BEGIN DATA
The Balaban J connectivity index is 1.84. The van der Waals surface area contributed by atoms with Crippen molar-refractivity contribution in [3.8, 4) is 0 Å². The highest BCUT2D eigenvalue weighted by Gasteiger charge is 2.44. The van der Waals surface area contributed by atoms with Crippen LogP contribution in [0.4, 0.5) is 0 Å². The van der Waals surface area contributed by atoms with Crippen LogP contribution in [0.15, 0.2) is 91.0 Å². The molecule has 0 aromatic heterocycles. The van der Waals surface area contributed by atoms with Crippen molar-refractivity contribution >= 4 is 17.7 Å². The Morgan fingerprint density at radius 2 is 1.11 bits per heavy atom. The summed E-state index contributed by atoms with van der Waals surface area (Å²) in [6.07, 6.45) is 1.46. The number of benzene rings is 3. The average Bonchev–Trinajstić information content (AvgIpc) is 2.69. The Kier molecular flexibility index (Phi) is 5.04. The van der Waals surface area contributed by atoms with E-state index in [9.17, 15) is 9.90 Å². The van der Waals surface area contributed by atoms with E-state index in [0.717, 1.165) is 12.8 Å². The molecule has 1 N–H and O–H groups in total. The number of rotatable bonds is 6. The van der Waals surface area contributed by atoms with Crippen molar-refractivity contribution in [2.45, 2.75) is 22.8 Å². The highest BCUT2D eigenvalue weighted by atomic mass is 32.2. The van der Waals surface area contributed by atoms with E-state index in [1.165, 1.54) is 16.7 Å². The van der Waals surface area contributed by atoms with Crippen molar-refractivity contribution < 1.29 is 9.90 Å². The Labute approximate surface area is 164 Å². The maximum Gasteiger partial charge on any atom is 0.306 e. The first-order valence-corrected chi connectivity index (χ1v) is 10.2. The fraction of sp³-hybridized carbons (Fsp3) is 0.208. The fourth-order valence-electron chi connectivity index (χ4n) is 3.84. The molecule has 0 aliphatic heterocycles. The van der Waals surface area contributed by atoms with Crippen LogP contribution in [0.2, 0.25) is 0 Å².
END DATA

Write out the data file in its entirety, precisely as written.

The Balaban J connectivity index is 1.84. The van der Waals surface area contributed by atoms with Crippen molar-refractivity contribution in [3.8, 4) is 0 Å². The highest BCUT2D eigenvalue weighted by Gasteiger charge is 2.44. The van der Waals surface area contributed by atoms with Crippen LogP contribution in [0.4, 0.5) is 0 Å². The van der Waals surface area contributed by atoms with Crippen LogP contribution in [0.15, 0.2) is 91.0 Å². The molecule has 0 aromatic heterocycles. The van der Waals surface area contributed by atoms with Crippen molar-refractivity contribution >= 4 is 17.7 Å². The Morgan fingerprint density at radius 2 is 1.11 bits per heavy atom. The summed E-state index contributed by atoms with van der Waals surface area (Å²) in [6.07, 6.45) is 1.46. The number of benzene rings is 3. The average Bonchev–Trinajstić information content (AvgIpc) is 2.69. The Kier molecular flexibility index (Phi) is 5.04. The van der Waals surface area contributed by atoms with E-state index in [9.17, 15) is 9.90 Å². The van der Waals surface area contributed by atoms with E-state index in [0.717, 1.165) is 12.8 Å². The molecule has 1 N–H and O–H groups in total. The number of rotatable bonds is 6. The van der Waals surface area contributed by atoms with Crippen molar-refractivity contribution in [2.45, 2.75) is 22.8 Å². The highest BCUT2D eigenvalue weighted by atomic mass is 32.2. The van der Waals surface area contributed by atoms with E-state index in [1.165, 1.54) is 16.7 Å². The van der Waals surface area contributed by atoms with Crippen molar-refractivity contribution < 1.29 is 9.90 Å². The Labute approximate surface area is 164 Å². The maximum Gasteiger partial charge on any atom is 0.306 e. The first-order valence-corrected chi connectivity index (χ1v) is 10.2. The fraction of sp³-hybridized carbons (Fsp3) is 0.208. The fourth-order valence-electron chi connectivity index (χ4n) is 3.84. The molecule has 0 aliphatic heterocycles. The van der Waals surface area contributed by atoms with Crippen LogP contribution in [0.2, 0.25) is 0 Å².